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Hahn v. Berryhill

United States District Court, D. Colorado

February 26, 2018

NANCY A. BERRYHILL, Acting Commissioner of Social Security, Defendant.


          Nina Y. Wang, United States Magistrate Judge

         This action comes before the court pursuant to Title II of the Social Security Act (“Act”), 42 U.S.C. §§ 401-33 for review of the Commissioner of Social Security's (“Commissioner”) final decision denying Plaintiff Keith Charles Hahn's application for Disability Insurance Benefits (“DIB”). Pursuant to the Order of Reference dated August 1, 2017 [#20], this civil action was referred to the Magistrate Judge “for all purposes” pursuant to 28 U.S.C. § 636(c) and D.C.COLO.LCivR 72.2(e). The court has carefully considered the Complaint filed March 14, 2017 [#1], Plaintiff's Opening Brief, filed June 26, 2017 [#17], Defendant's Response Brief, filed July 17, 2011 [#18], Plaintiff's Reply Brief, filed July 31, 2017 [#19], the entire case file, the administrative record, and applicable case law. For the following reasons, I respectfully AFFIRM the Commissioner's decision.


         On July 12, 2013, Plaintiff Keith Charles Hahn (“Plaintiff” or “Mr. Hahn”) filed an application for DIB under Title II of the Act. See [#13-5 at 137-138].[1] Plaintiff alleges he became disabled on April 1, 2013, at the age of 44, due to complications stemming from a blood clot. See, e.g., [#13-2 at 13, 36; #13-5 at 137]. His claim was initially denied on March 28, 2014, and he filed a written request for a hearing on May 28, 2014. [#13-4 at 84-86, #13-4 at 94]. On July 27, 2015, Plaintiff and his counsel appeared for a hearing before Administrative Law Judge Kelley Day (“ALJ”).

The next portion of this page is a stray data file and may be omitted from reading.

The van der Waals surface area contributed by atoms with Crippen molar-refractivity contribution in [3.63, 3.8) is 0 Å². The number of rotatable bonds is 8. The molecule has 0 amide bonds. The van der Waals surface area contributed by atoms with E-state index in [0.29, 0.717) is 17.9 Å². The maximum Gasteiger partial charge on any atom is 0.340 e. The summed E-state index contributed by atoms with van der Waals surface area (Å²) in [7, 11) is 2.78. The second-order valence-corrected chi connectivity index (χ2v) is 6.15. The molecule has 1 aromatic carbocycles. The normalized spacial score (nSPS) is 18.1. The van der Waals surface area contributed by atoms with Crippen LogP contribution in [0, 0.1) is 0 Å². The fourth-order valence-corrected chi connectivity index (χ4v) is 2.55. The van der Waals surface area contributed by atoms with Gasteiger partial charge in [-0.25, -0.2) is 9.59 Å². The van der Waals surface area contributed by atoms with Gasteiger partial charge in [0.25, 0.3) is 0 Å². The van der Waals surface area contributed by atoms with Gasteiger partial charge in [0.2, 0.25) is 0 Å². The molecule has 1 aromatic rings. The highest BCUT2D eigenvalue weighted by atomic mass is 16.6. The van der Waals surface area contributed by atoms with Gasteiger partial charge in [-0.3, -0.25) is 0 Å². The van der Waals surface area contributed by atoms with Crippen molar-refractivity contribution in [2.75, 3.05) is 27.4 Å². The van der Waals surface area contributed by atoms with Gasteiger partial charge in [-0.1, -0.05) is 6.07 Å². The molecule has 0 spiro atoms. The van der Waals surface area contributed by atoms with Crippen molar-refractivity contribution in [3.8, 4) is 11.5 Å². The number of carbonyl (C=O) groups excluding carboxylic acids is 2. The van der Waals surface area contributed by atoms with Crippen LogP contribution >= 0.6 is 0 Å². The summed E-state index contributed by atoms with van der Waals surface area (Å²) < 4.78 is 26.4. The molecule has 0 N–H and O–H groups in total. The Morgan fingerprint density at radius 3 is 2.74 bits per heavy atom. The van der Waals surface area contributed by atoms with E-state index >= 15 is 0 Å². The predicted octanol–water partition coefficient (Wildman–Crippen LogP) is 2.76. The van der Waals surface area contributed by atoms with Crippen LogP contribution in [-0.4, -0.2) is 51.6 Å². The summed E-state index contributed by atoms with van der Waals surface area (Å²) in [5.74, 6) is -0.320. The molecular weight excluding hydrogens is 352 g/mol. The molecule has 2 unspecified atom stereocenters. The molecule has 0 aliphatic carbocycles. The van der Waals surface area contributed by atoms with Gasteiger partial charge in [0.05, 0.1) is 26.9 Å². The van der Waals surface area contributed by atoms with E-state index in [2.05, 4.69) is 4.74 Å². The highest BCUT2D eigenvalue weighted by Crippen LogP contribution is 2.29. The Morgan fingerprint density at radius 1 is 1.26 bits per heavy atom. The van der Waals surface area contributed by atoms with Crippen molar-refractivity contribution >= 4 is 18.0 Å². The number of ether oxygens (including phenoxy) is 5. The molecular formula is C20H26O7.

Plaintiff lives in the furnished basement in his parents' home. [#13-2 at 40]. He has a high school education and had most recently, and for approximately seven and a half years, worked at Wal-Mart in overnight maintenance. [#13-2 at 33, 35, 52]. Before that, he had worked temporarily for a plastics company, preceded by fourteen years of work in plastic injection molding. [Id. at 35]. In 2008, Plaintiff began taking blood thinning medication for pulmonary embolism, and that testified that his condition “gradually got worse from that point.” [Id. at 36]. Plaintiff testified that he suffers from pain in his feet, ankles, and hips, and he uses custom shoe inserts to help manage the pain, but that the pain caused by standing and walking is ultimately what caused him to quit his job in overnight maintenance. [Id. at 38-39]. Plaintiff also testified to experiencing “unknown problems with both knees over about the last…six months.” [#13-2 at 37]. In addition, Plaintiff suffers from diabetes for which he takes medication, and has been diagnosed with an autism-spectrum developmental disorder. [Id.]